“U.S.-based non-governmental organization Freedom House has reduced Turkey’s status from “partly free” to “not free” in its latest annual report.

    The “Freedom in the World” 2018 report, published on Jan. 16, ruled that Turkey’s “political rights rating” had declined from 4 to 5 and its “civil liberties rating” had declined from 5 to 6.

    Specifically referring to the “deeply flawed” April 2017 referendum on shifting to an executive presidential system, the report also blasted the mass dismissals of state employees, “the mass replacement of elected mayors with government appointees, arbitrary prosecutions of rights activists and other perceived enemies of the state.”

    Criticizing the developments since the July 2016 coup attempt and the ongoing state of emergency rule, Freedom House noted that “using emergency powers and vaguely worded terrorism laws, the authorities had suspended or dismissed more than 110,000 people from public-sector positions and arrested more than 60,000 others by year’s end.”

    “Since the attempted coup, at least 1,500 civil society organizations have been summarily closed and their property confiscated,” read Freedom House’s latest report.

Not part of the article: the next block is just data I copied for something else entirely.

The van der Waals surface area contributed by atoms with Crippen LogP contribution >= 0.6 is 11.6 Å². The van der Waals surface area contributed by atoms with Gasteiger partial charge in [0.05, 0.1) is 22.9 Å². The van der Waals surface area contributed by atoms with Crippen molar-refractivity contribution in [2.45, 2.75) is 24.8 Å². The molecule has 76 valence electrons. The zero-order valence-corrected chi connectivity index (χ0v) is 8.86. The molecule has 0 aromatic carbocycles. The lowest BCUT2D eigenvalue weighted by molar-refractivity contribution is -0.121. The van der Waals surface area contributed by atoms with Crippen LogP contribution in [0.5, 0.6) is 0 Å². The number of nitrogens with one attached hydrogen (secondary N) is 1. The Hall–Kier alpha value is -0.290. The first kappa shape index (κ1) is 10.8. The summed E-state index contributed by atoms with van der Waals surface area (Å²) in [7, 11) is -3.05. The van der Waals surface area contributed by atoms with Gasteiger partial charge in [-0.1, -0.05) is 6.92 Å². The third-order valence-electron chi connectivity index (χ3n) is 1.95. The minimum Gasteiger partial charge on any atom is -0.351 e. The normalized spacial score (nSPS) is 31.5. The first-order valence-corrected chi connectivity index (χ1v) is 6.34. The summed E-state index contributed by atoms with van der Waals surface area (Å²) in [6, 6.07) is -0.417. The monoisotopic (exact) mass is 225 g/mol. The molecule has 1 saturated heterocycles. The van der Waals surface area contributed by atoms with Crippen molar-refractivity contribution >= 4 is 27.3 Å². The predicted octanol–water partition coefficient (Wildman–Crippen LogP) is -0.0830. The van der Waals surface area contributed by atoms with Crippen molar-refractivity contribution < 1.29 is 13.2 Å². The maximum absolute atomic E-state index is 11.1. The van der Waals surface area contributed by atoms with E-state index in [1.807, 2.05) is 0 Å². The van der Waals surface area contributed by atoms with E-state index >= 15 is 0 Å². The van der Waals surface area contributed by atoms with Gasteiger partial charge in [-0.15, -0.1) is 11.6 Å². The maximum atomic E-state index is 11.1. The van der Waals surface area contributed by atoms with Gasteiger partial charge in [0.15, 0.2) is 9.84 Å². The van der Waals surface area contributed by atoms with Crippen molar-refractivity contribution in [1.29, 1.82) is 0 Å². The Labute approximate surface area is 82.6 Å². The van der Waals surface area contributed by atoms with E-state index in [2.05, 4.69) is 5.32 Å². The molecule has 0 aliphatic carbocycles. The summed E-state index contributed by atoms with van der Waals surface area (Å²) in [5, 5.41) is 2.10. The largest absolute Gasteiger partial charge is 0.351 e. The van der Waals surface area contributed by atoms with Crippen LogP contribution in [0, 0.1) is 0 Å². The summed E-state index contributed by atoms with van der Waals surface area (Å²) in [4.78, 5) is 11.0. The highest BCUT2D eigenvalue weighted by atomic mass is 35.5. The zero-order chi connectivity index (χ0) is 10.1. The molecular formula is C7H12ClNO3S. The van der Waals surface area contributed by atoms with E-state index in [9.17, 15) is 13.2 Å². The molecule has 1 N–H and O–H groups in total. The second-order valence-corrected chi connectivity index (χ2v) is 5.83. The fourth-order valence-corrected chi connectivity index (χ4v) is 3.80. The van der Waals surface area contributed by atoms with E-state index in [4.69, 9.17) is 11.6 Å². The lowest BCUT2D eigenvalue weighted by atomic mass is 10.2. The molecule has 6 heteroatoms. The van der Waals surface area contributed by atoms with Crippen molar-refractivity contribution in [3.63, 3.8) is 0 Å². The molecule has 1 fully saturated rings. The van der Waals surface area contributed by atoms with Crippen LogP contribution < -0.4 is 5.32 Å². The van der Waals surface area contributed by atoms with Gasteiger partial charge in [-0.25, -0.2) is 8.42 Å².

“The prosecution of journalists and closure of media outlets continues. Arrests based on messages shared via social media are common, leading to widespread self-censorship and a general chilling effect on political discourse,” it added, also highlighting the arrest of Osman Kavala, describing him as “perhaps Turkey’s most prominent civil society leader.”

    Businessman and philanthropist Kavala was detained in October and is still in jail on charges of “attempting to overthrow the constitutional order.””

  16. Pakistan embassy in Bangkok accused of issuing passports to foreign nationals (tribune, Jan 16, 2018)

    “A former employee of Pakistan embassy in Bangkok has accused the staff of being involved in issuing passports to foreign nationals and resorting to harassment.

    Ayazuddin, who worked as a network engineer at the embassy responsible for issuing machine readable passports, said that he was harassed and forcefully repatriated to Pakistan on fake charges after he attempted to cease the illegal practice.

    Ayazuddin unearthed the malpractice by writing to the Director General Passports in a letter, a copy of which is available with The Express Tribune…”

  17. Test:


    If this were a actual post it would have contained meaningful content.

    Thank you for your patience,